Slaughter of Animals – A Culture in Decline? [analysis]

It was a busy week for Emebet Argaw, a civil servant and mother of two. Starting from Tuesday, she had been busy running around from one market place to another to do her holiday shopping. On top of that, Emebet’s kitchen chores had been a bit more hectic than usual.

But still she does it all with a smile on her face and a deep sense of pride and fulfillment emanating from agelong traditions and spiritual happiness. The case is not that different with most Ethiopian female heads of households. “I have been preparing the whole week for the holiday season. As a responsible Ethiopia mother, I feel that these responsibilities are mine,” Emebet says.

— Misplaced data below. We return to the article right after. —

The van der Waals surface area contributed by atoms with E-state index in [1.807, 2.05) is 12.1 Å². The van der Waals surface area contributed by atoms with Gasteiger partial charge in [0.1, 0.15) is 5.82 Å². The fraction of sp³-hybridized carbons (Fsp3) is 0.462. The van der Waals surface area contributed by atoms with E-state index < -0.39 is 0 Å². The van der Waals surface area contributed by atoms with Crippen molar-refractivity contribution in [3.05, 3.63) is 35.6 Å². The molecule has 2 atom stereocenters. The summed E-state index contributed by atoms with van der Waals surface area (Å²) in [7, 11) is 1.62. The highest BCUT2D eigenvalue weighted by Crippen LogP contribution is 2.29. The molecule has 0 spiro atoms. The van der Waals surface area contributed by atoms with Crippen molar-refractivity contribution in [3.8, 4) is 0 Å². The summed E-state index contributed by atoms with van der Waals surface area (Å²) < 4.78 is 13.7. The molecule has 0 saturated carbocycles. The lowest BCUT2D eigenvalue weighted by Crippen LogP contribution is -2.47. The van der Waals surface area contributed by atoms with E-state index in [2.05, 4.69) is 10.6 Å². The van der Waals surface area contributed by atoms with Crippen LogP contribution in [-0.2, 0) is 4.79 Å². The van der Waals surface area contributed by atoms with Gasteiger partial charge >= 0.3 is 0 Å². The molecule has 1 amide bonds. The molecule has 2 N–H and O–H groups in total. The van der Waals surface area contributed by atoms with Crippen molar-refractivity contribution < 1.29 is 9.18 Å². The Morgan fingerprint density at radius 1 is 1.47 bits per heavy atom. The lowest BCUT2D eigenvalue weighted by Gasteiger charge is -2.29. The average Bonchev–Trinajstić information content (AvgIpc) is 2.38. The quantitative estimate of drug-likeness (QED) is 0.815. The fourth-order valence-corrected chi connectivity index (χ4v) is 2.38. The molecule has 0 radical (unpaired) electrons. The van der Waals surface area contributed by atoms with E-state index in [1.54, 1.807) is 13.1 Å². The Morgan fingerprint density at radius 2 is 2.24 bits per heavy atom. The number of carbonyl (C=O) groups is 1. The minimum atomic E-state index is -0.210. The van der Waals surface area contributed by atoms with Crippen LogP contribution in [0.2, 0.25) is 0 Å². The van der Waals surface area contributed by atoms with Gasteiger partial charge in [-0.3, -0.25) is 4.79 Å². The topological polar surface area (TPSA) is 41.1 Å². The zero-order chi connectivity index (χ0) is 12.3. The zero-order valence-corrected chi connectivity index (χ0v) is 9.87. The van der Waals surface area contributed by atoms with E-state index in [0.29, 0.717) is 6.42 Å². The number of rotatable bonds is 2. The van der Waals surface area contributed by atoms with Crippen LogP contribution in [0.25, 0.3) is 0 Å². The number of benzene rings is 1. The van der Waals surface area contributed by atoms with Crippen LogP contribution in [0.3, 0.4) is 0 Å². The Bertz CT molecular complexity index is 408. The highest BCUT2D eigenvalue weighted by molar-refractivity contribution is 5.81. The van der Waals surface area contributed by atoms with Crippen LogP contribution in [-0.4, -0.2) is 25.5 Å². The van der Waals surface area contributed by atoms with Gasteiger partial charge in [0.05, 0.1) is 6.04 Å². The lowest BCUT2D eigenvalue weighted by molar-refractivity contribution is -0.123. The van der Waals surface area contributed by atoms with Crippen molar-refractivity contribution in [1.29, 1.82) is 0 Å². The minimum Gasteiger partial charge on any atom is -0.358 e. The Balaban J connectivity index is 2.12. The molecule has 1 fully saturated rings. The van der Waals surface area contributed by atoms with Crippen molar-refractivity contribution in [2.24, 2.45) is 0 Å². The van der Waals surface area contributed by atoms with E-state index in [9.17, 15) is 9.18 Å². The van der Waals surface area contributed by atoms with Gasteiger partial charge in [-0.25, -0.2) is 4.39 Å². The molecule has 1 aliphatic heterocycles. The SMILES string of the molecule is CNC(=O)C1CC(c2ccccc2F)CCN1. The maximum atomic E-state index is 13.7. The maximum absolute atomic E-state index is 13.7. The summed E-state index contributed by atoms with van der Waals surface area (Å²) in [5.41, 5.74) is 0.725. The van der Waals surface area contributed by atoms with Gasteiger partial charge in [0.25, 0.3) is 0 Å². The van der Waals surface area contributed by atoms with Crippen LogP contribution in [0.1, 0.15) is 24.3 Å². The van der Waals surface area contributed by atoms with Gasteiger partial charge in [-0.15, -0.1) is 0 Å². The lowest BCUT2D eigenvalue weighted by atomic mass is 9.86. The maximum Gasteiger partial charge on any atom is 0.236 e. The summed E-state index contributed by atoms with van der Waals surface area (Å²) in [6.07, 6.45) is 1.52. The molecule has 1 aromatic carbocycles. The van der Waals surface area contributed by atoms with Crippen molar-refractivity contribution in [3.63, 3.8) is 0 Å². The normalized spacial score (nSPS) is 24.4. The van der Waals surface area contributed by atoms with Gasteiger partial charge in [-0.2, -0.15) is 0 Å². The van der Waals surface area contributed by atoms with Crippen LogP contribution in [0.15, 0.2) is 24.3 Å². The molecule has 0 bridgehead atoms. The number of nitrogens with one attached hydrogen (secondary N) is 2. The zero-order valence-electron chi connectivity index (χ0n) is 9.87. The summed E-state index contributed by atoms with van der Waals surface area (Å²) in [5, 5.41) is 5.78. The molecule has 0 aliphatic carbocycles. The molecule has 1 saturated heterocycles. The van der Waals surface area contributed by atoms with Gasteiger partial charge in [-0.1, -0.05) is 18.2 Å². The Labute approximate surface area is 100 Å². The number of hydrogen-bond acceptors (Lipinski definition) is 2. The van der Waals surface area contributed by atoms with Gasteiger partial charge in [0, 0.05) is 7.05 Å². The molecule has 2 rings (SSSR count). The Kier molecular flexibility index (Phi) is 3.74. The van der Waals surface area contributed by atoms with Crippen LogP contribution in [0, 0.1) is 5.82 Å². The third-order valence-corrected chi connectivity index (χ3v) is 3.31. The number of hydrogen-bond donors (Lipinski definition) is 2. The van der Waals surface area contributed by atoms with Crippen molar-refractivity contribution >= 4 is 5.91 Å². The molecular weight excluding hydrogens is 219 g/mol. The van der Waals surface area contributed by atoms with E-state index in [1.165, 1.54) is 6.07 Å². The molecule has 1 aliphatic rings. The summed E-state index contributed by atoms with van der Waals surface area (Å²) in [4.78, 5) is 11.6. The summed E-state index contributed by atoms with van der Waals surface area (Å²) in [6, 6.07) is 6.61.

Usually, the hustle and bustle around markets intensifies as major holidays like Easter draw near, and ultimately heats up on the eve of the holiday as shoppers scramble to squeeze in their last-minute holiday shopping. No matter what, holiday shopping tends to climax on the eve of celebrations. Although such a trend is better explained by culture than anything else, to some extent there seems to be a pretty good reason behind it. For some it is about finding the time to do their special holiday shopping apart from their regular routine while for others there seems to be a solid economic justification that is the considerable reduction in prices as the holiday draws nearer. In fact, there are a few who aocate these ideals of last-minute shopping. Naturally, holiday shopping in Ethiopia is not something that is taken lightly. It is not something that people would be willing to go without. It is not even acceptable to omit some items such as the live animals for the holiday slaughter, not to mention the time needed to prepare a successful holiday feast. As Ethiopian Easter marks one of the few major holidays amongst Christians in Ethiopia, shopping is the most vital part of this religious and cultural celebration. Unlike other holidays, it features a massive slaughter of live animals. On the backdrop of coming to end the long Lenten season, Easter shopping tends to be more focused on meat and live animals. Oxen, sheep, goats and chickens are common sights on Easter market. The religious element, on its part, has played a greater role in establishing animal slaughter rituals as a central part of Easter celebration. In this, the famous Ethiopian dish ( doro wot chicken stew), is even more entrenched in Easter culture since it is the one meal that is serviced to herald the end of the lenten season, which usually takes place at three in the morning of Easter. Unlike the years before, Emebet says that this year’s market seems to be stabilizing. With the exception of onion and butter, prices appear to be more stable, she says. In major markets around the capital, the price of chickens looks to be not out of the ordinary. “For instance, I bought these two roosters (cocks) for 150 birr each,” she says.